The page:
If you don’t use maps for a while and open some apps, Android removes maps from memory to make room for them. And that’s the difference – the N900 required you to be smart about what apps you left open, Android is smart enough to do it for you. There is simply no need to close background apps and manage what’s running manually as you’d be wasting battery power if you have to reopen them.

I will say that I preferred the N900’s app switching mechanism. All you had to do was press on the top left and you got the task switcher. With Android you press home to go back to the desktop, and if the shortcut isn’t in front of you, you have to hold down the home button again for a couple of seconds to get to the recent apps screen. Or go digging through the menu.

The Gaps

What DOES annoy me about Android is the obvious holes in the OS that Google seemingly (and unnecessarily) leaves to third party developers. A few examples are;

  • The music player. It’s ugly and featureless, I preferred the N900’s.
  • The lack of a sync scheduler. Apparently Google assumes that if you setup a work email account on your phone you’re going to want to receive notifications 24/7 or control it manually.
  • The lack of a file browser.

The N900 by comparison has Mail for Exchange which has had peak / off-peak sync scheduling capabilities for as long as I can recall. It’s an essential feature. The music player is admittedly simple but strikes me as an honest attempt to write something people will want to use.

I could forgive the absent file browser if this was a feature phone not aimed at enthusiasts, but given the target market it’s a bit baffling.

While I’m ranting about the built-in apps, the Gallery is also quite bad. First impression is “ooh shiny”, then you realise that the shinyness is masking software with a few rough edges. While it looks nicer than “Photos” on the N900, it’s actually less functional and just as frustrating to navigate. As per usual it also picks up all the album art from my music folders. Can’t we be smart and omit folders with “music” or “audio” in the path, or at least have the option to exclude them manually?!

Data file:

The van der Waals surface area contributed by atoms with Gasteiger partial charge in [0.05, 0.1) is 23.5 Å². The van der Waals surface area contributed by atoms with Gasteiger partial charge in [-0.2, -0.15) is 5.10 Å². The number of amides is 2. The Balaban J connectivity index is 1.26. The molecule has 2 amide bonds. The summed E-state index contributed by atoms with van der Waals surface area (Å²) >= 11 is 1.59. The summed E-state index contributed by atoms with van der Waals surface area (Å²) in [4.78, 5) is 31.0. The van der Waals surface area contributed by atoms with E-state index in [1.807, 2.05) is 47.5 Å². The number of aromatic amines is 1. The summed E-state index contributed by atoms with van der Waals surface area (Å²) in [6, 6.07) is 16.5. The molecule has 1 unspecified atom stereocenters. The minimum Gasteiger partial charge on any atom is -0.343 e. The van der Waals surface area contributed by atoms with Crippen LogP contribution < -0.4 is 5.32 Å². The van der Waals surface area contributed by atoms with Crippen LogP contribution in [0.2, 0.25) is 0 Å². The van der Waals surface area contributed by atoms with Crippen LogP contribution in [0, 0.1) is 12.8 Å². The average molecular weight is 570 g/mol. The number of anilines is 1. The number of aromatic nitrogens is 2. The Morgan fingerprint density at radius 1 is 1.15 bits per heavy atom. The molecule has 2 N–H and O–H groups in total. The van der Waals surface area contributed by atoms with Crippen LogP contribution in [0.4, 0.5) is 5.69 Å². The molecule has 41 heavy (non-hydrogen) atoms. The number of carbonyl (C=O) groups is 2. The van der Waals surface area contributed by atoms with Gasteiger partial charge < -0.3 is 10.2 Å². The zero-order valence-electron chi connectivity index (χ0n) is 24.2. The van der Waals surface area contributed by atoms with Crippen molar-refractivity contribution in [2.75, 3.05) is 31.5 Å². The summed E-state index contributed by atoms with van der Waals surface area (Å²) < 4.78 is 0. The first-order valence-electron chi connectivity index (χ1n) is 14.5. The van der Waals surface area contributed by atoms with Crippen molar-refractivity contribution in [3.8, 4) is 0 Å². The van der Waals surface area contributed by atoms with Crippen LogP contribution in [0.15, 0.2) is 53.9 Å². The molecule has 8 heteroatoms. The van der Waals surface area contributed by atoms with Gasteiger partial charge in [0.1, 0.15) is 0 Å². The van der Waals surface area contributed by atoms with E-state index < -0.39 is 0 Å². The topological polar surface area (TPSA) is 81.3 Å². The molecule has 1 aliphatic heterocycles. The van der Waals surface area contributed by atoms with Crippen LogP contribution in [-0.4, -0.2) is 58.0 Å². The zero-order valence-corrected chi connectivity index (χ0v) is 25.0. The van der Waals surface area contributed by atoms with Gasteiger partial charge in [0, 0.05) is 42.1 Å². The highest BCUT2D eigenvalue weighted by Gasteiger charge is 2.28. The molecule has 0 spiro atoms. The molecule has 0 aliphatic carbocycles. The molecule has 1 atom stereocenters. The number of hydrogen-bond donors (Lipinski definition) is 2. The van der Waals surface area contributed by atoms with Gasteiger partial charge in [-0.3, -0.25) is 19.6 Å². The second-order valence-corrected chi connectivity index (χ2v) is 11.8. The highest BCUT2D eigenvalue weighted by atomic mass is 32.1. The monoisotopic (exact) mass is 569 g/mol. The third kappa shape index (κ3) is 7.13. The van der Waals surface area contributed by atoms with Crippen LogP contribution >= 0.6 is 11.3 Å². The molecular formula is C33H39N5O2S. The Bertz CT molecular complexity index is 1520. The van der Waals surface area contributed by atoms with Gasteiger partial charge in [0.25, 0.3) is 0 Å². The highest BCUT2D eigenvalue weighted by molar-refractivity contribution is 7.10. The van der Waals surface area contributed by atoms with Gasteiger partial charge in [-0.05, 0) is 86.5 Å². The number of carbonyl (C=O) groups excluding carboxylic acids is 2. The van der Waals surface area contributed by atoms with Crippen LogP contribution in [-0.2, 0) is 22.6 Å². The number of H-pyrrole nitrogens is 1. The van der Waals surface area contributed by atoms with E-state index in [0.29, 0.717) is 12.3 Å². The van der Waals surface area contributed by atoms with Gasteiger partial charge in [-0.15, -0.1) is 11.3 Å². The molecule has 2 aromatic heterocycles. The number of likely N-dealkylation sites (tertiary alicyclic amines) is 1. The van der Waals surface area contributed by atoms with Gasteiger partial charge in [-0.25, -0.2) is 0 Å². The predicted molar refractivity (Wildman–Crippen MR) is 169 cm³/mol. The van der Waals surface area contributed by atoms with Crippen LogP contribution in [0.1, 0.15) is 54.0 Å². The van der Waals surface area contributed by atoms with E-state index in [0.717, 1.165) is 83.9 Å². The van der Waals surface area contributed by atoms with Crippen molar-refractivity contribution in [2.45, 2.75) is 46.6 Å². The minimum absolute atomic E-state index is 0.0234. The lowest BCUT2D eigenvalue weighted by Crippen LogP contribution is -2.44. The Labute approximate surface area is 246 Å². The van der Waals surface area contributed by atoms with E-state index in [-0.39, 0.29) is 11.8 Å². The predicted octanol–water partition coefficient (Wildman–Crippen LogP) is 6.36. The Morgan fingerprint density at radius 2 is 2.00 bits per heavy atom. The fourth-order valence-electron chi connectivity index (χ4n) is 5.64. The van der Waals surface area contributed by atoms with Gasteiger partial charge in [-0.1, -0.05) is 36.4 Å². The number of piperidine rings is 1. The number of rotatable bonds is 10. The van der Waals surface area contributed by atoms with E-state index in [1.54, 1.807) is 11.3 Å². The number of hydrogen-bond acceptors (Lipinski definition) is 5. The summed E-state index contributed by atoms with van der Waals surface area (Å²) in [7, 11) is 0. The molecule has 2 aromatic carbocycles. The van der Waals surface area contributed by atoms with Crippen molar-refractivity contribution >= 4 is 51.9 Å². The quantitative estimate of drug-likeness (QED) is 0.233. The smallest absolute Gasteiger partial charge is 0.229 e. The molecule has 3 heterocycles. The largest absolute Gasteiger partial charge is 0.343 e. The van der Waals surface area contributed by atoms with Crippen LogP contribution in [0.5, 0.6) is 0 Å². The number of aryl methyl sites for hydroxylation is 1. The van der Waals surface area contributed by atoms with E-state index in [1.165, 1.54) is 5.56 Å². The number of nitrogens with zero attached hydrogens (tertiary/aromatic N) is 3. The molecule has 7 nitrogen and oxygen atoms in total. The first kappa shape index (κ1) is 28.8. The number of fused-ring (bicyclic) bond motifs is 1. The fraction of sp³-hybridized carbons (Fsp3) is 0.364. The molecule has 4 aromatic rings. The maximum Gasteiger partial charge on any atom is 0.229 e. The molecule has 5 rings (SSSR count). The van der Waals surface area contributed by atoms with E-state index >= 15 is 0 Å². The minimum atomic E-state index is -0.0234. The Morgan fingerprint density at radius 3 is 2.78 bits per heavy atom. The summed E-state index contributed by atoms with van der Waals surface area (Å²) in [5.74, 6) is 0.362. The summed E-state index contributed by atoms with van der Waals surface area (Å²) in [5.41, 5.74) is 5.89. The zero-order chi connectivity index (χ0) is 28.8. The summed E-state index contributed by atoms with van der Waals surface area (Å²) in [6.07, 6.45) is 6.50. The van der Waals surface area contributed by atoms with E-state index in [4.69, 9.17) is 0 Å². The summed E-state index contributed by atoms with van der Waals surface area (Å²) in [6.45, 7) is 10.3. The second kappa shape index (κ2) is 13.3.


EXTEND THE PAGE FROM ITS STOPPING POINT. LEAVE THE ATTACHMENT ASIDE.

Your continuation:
Battery Life

Shite about sums it up.

My worst run is just 8 hours from charger disconnection to forced shutdown, and for 4 of those hours it was basically idle. Syncing and Latitude were enabled though, and for the last 4 hours I was walking around London and on the tube using maps heavily. I also listened to an hour or so of music but I would still expect better than this.

What it means for me is that a second battery is essential, and really it shouldn’t be.

If I have navigation off, latitude off, syncing on and listen to music for 2 hours a day I can eke it out for about 36 hours but it’s basically dead at the end. The N900 did this on a smaller battery and with more left in the tank – I could get 48 hours with light use but I’m pretty sure the Nexus S would be dead even if I didn’t use it at all for 2 days.

Some notes on Android Apps

I suffer from an aversion to advertising (somewhat ironic given the industry I now work in), but here are some of the more useful paid and truly free apps I’ve come across. I should note I have no problem paying for good apps, but I do have a problem with ad-supported apps on a mobile platform.

First of all they’re not really free if you have to give up your location, personal information and submit to targeted ads. Many (actually most) applications scream “FREE!” and do not disclose that they are ad-supported in the description. Secondly, mobile phones are a resource constrained environment, particularly in terms of bandwidth and screen real estate. And thirdly I’m already bombarded with enough ads throughout the day – I don’t need that crap on my dam phone!

Anyway here are some good honest apps that have remained installed on my phone. Either they declare upfront that they are ad-supported and don’t do dodgy stuff such as location tracking, are genuinely free software, or are paid without ads.

  • Firefox
    • Yep it’s Firefox mobile, 4.0b4 at the time of writing. It’s much faster than 1.1 was on the N900, but this is probably not a fair comparison as the Maemo version is lagging.
  • Flickr free